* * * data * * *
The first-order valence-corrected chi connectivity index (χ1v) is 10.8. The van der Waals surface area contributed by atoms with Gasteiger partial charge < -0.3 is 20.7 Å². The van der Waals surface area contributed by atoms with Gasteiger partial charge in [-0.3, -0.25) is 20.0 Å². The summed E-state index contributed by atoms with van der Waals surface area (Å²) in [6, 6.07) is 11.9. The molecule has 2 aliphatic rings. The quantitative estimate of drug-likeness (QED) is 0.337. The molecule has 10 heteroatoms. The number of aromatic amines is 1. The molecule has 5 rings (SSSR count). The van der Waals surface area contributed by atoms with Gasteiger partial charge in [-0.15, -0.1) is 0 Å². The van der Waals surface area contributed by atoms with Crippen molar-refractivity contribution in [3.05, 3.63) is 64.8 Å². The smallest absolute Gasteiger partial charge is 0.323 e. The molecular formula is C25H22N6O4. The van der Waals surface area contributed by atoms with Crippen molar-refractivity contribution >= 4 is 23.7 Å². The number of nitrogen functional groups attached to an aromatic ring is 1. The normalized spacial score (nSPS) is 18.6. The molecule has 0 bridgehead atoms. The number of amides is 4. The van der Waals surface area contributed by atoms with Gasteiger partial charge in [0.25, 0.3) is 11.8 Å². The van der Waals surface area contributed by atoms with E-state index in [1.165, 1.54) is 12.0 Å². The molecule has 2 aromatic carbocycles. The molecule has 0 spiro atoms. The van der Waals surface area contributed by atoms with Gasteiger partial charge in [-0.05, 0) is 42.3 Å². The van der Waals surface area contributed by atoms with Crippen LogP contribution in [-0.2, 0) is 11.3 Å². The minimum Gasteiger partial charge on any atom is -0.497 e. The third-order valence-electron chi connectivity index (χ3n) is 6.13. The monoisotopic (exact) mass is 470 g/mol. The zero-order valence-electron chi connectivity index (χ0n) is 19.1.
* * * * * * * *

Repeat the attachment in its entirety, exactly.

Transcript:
The first-order valence-corrected chi connectivity index (χ1v) is 10.8. The van der Waals surface area contributed by atoms with Gasteiger partial charge < -0.3 is 20.7 Å². The van der Waals surface area contributed by atoms with Gasteiger partial charge in [-0.3, -0.25) is 20.0 Å². The summed E-state index contributed by atoms with van der Waals surface area (Å²) in [6, 6.07) is 11.9. The molecule has 2 aliphatic rings. The quantitative estimate of drug-likeness (QED) is 0.337. The molecule has 10 heteroatoms. The number of aromatic amines is 1. The molecule has 5 rings (SSSR count). The van der Waals surface area contributed by atoms with Gasteiger partial charge in [-0.15, -0.1) is 0 Å². The van der Waals surface area contributed by atoms with Crippen molar-refractivity contribution in [3.05, 3.63) is 64.8 Å². The smallest absolute Gasteiger partial charge is 0.323 e. The molecular formula is C25H22N6O4. The van der Waals surface area contributed by atoms with Crippen molar-refractivity contribution >= 4 is 23.7 Å². The number of nitrogen functional groups attached to an aromatic ring is 1. The normalized spacial score (nSPS) is 18.6. The molecule has 0 bridgehead atoms. The number of amides is 4. The van der Waals surface area contributed by atoms with Gasteiger partial charge in [0.25, 0.3) is 11.8 Å². The van der Waals surface area contributed by atoms with E-state index in [1.165, 1.54) is 12.0 Å². The molecule has 2 aromatic carbocycles. The molecule has 0 spiro atoms. The van der Waals surface area contributed by atoms with Gasteiger partial charge in [-0.05, 0) is 42.3 Å². The van der Waals surface area contributed by atoms with Crippen LogP contribution in [-0.2, 0) is 11.3 Å². The minimum Gasteiger partial charge on any atom is -0.497 e. The third-order valence-electron chi connectivity index (χ3n) is 6.13. The monoisotopic (exact) mass is 470 g/mol. The zero-order valence-electron chi connectivity index (χ0n) is 19.1.